All I know is that I didn’t select a dress from a shop that didn’t allow me to take a pic, or even step foot back in. I couldn’t even remember what the dresses looked like. Or who the designer was, or even the price! How can a person select something when they have no idea what it looked like, who made it, or much it costs? How do they make any sales at all? Absolutely ridiculous. I purchased from a salon who let me take 100 pics of all the gowns I tried on.
I think they do it to keep u from going down the street and getting the same dress and bargaining for a price match somewhere else.
Post # 6
It’s an asinine policy, and I’ve neither encountered nor heard of it before.
Especially nowadays when a bride-to-be might want to text the picture to her MoH or something like that.
I also understand that they want you to buy things, but they shouldn’t try to keep costumers from mulling it over. People who want to just get a replica are going to get one anyway.
Post # 7
Every store is different. In the four stores I visited, not once was I told not to take pictures.
Post # 8
I never understood this. I went to Bridals by Lori and when we went to take a pic the consultant RAN across the shop screaming “ARE YOU SAYING YES TO THE DRESS? YOU CAN’T TAKE PICS UNLESS YOU’RE SAYING YES!!”….Ummmmm, seriously? You have tv cameras in your damn shop putting everything on national tv!! I also told her I wanted to show someone and she told me that I should skype them right that moment if they wanted to see it. On the other hand, I went to Kleinfeld’s and they let me take pics of every single dress I tried on, and they actually encouraged it. That is where I ended up getting my dress from. I just think it’s insane you can’t take pics (especially when it’s already on tv) because it helps you decide once you see the dress in pics.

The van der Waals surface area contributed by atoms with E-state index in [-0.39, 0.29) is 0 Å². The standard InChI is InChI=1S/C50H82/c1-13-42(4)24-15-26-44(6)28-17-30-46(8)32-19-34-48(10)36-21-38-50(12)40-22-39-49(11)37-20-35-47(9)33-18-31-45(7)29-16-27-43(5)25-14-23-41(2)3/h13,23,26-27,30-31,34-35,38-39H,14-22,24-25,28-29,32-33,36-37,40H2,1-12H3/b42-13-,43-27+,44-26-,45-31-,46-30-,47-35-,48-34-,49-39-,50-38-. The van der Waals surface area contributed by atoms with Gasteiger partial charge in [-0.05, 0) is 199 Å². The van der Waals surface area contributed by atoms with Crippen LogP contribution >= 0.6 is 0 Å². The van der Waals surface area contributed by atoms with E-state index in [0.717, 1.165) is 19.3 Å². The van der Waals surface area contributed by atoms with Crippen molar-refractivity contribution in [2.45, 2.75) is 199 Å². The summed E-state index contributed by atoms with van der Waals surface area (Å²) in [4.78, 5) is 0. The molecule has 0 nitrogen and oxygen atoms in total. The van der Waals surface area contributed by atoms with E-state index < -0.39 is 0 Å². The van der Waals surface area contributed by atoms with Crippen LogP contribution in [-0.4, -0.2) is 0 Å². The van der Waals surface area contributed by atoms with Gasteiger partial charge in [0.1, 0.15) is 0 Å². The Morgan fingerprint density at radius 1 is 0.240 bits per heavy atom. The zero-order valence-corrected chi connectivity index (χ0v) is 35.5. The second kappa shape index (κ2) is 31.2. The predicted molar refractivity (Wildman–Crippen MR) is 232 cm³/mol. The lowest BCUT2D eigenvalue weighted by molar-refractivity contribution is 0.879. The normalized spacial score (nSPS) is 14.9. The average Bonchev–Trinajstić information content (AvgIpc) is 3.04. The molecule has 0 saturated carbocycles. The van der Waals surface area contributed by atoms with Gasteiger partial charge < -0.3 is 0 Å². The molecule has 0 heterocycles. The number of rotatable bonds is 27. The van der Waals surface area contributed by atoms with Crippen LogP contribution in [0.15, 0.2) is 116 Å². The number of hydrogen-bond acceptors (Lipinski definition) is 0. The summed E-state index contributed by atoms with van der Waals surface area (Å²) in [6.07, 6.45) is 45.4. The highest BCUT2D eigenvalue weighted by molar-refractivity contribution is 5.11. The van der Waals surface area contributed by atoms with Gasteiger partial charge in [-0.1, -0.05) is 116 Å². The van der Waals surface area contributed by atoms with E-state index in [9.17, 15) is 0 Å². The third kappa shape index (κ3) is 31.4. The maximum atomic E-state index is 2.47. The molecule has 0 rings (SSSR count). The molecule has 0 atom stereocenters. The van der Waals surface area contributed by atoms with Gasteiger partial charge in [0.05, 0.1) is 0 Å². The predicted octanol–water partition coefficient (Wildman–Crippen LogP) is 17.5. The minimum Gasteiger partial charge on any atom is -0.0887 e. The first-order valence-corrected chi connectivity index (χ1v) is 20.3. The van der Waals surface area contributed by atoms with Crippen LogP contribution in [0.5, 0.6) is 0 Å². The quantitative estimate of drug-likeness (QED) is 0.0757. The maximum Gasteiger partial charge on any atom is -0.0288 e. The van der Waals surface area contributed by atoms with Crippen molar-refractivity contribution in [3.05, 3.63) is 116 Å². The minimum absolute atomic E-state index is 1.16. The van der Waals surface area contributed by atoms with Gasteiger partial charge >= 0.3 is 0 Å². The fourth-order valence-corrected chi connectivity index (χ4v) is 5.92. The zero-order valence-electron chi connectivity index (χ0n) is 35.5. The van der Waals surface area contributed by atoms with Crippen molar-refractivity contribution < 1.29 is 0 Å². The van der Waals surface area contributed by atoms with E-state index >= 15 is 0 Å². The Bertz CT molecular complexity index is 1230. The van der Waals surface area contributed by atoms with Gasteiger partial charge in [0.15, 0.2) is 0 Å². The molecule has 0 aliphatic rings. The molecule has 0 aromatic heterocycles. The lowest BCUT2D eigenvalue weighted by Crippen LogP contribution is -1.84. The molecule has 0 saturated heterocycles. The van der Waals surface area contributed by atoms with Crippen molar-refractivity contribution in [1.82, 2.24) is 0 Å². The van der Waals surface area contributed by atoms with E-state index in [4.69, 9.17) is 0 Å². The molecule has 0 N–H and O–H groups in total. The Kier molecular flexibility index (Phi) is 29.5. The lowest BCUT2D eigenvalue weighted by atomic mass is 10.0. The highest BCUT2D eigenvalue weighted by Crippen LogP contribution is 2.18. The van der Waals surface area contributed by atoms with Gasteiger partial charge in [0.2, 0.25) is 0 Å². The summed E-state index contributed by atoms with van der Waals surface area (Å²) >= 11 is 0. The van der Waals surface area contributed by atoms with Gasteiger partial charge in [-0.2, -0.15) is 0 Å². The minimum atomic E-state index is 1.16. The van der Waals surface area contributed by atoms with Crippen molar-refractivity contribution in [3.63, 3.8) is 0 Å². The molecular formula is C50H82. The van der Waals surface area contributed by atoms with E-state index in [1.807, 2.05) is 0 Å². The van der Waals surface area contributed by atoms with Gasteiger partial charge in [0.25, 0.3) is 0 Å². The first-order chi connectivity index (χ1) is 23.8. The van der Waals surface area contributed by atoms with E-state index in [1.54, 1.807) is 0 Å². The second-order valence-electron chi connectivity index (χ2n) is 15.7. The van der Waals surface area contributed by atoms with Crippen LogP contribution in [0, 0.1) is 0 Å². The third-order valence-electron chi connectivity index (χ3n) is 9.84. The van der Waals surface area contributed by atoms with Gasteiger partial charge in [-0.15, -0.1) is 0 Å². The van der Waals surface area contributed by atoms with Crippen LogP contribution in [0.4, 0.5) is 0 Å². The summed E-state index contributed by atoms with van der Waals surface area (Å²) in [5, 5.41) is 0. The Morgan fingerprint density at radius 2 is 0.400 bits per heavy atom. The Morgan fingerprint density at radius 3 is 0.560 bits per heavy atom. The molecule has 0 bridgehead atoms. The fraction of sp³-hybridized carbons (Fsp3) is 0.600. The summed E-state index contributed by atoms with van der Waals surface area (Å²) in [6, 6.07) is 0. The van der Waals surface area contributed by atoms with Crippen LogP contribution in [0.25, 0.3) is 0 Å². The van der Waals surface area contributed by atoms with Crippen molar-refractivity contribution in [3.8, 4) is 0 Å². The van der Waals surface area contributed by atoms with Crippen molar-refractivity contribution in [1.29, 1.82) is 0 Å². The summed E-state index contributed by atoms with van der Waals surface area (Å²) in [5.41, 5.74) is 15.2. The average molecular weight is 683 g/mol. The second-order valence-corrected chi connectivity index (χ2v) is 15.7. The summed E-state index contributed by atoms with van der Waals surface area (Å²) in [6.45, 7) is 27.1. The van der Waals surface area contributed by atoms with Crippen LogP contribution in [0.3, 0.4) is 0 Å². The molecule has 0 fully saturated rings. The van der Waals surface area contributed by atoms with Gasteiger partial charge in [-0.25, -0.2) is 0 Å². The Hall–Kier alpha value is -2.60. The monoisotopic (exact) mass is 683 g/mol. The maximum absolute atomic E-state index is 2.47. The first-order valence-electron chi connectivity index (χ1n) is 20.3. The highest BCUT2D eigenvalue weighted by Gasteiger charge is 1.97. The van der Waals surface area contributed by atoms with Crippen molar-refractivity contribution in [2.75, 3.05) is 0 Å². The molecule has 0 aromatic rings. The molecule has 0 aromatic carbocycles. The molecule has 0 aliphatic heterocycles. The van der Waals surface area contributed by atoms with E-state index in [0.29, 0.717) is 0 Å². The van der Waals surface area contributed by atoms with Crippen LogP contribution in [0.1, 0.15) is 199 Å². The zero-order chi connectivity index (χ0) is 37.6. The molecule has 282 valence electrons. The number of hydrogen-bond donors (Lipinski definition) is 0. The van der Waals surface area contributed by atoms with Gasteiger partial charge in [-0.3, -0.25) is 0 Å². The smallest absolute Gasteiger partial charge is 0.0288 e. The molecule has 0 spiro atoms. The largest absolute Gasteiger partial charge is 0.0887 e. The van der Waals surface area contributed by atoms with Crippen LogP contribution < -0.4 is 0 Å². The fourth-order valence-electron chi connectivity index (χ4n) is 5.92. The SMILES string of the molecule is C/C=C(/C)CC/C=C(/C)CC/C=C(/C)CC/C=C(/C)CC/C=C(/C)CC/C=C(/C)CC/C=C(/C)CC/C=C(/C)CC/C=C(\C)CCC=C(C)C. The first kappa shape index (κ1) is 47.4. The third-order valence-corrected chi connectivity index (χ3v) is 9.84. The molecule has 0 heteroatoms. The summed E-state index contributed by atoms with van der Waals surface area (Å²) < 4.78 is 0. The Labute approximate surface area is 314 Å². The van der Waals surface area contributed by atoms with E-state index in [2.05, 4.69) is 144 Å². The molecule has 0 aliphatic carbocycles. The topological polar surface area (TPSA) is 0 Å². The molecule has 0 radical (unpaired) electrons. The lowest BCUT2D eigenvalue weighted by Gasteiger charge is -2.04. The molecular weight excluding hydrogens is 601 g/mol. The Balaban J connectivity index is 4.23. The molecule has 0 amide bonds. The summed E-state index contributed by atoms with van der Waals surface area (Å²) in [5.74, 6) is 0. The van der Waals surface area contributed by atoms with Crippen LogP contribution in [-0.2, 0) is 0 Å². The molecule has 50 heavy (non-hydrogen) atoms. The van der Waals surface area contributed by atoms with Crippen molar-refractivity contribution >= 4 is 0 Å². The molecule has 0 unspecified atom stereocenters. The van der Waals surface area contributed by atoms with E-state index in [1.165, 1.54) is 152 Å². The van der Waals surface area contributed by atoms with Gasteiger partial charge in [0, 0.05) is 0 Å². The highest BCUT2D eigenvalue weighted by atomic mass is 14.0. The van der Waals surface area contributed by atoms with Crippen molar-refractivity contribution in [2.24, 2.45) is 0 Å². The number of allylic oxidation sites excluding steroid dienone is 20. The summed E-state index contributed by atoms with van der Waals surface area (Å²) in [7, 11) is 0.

Post # 9
chica95110: I think it’s a rule that’s become somewhat outdated in the age of the internet, but I believe the idea is to reduce the opportunity for brides to try on dresses and then have them copies by seamstresses for cheaper.
The majority of bridal stores I went to had no problem with picture taking.
Post # 10
So they can’t be replicated on the cheap. The stores I went to all had no photo rules until you committed to buy but I just had my bm take sneaky pics on her phone when the consultant had stepped away etc. No way was I buying a dress that I wasn’t sure photographed well on me.
Post # 11
It’s not imposed by the designers- some shops do it so you don’t use the pictures to have a replica dress made. I have even seen some shops rip out the name of the designer and the style number out of the dress so that you can’t comparison shop (I believe this is illegal, but that doesn’t stop them). A few stores in my area prohibit photos until you buy the dress. I had a BM just be sneaky about taking them when the consultant wasn’t looking. One store we went to my dress consultant didn’t care, but if her boss was around we couldn’t take photos. The salon I bought my dress from allowed photos/skype/etc.